At long last, Odysseus is ferried to his home island, Ithaca, and left by the Phaeacians sleeping on its shores. Naturally, he doesn’t recognize the landscape when he wakes up and believing himself betrayed proceeds to curse the ship-faring people. This curse is fulfilled, though not because they broke their bargain but because they upheld it.

These chapters are rather entertaining because Odysseus is just lying and deceiving left and right even to those loyal to him. Tales of piracy, kidnapping and shipwreck pervade these chapters, all of them false. One really begins to wonder if the previous four chapters were just another creation from that wily mind.

Alone and in the guise of a beggar, Odysseus becomes the guest of his servant, the swineherd Eumaeus, and learns the misfortunes of his house. At the same time, Telemachus spurred on by Athena races to return home. He narrowly evades the ships waiting to intercept and kill him. Following the advice of Athena he also retreats to the Swineherd’s abode where he meets his father for the first time.

We are treated to foreshadowing in the form of prophecy. More than once a mighty royal eagle or two proceeds to tear into poor hapless geese. It is hinted to Odysseus and Telemachus that they are destined to destroy the suitors and retake their birthright. Telemachus is doubtful that the two of them alone can take on over a hundred enemies but Odysseus reminds his son that Athena stands by their side. (However she did not come to Odysseus’ aid while on his journey. The reader wonders whether they can rely on her. The gods are fickle after all.)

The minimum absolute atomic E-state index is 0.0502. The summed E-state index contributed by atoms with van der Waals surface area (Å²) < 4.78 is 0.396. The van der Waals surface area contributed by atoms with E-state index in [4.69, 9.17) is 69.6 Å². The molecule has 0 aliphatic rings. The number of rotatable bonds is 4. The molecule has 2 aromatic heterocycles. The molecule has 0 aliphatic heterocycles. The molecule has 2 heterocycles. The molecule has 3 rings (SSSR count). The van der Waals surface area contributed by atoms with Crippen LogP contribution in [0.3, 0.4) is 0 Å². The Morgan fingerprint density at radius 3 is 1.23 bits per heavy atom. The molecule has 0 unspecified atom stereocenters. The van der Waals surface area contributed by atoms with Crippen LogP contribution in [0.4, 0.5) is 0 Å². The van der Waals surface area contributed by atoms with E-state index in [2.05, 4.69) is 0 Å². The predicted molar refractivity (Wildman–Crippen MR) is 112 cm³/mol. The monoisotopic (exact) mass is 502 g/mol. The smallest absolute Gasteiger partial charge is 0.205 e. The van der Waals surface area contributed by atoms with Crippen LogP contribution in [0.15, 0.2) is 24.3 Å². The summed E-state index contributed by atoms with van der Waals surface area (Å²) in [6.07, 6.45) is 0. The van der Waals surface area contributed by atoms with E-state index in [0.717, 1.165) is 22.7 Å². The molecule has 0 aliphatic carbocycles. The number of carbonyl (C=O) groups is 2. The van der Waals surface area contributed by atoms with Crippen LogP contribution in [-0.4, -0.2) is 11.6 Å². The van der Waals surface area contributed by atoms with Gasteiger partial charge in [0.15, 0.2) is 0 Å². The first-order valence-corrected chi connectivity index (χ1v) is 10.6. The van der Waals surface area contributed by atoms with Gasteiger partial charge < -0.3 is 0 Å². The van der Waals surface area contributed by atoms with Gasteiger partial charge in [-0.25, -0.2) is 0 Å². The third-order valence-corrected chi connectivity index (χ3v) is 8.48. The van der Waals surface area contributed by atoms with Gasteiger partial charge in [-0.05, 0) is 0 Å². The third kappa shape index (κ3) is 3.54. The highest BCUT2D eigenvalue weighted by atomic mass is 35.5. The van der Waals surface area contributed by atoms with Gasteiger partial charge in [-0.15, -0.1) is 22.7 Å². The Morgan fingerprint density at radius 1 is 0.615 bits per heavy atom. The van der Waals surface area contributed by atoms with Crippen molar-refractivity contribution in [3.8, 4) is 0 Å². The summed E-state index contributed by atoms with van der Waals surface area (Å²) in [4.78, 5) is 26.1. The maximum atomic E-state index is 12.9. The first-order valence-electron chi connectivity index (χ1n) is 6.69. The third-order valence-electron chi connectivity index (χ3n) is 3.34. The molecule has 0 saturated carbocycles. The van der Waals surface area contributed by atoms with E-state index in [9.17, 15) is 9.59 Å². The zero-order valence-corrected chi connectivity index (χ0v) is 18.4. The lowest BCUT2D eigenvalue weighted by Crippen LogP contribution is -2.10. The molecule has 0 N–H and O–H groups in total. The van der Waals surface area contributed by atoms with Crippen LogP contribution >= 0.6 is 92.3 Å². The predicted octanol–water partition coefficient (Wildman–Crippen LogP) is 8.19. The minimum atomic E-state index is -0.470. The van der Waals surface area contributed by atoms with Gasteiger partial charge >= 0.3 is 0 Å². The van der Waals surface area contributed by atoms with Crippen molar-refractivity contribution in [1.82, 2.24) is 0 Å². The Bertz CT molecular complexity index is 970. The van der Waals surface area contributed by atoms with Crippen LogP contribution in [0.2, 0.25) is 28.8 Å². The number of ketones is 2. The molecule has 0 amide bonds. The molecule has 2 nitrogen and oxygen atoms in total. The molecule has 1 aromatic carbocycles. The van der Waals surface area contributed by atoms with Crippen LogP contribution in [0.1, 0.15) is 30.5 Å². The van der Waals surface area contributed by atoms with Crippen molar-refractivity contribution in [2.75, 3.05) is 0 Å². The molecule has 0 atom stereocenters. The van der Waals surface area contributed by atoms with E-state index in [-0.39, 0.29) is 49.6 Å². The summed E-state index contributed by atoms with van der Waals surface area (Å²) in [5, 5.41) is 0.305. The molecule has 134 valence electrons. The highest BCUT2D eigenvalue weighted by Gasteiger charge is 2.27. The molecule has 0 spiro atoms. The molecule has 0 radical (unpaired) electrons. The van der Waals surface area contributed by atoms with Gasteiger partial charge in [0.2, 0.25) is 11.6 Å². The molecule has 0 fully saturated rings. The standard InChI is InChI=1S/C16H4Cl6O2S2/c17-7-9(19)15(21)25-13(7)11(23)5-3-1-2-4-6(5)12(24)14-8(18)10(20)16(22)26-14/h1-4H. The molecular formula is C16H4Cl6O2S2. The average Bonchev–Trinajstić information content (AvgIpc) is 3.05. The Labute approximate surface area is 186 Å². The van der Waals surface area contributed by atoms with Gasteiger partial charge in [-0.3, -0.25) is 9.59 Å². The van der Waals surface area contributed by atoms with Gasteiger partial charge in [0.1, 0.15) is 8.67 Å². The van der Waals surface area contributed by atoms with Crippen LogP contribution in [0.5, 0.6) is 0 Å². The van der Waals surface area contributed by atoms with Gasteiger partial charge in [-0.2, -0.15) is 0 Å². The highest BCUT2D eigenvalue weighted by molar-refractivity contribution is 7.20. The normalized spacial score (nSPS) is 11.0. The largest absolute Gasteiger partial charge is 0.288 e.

While Odysseus and Telemachus plot the destruction of the suitors, their enemies are also formulating their own plans. Having failed to kill Telemachus at sea, they decide to perform the deed when Telemachus returns so that he cannot rally the people to his cause. Violent and brutal Antinous, deceitful Eurymachus, and Amphinomus, the favorite of Queen Penelope, are prominent in the proceedings. However, Queen Penelope overhears their plot and seeks to avert it.

This is the calm before the storm. The chapters act as the setup bringing together the critical players before the action gets underway. Homer is preparing us for the climax.  

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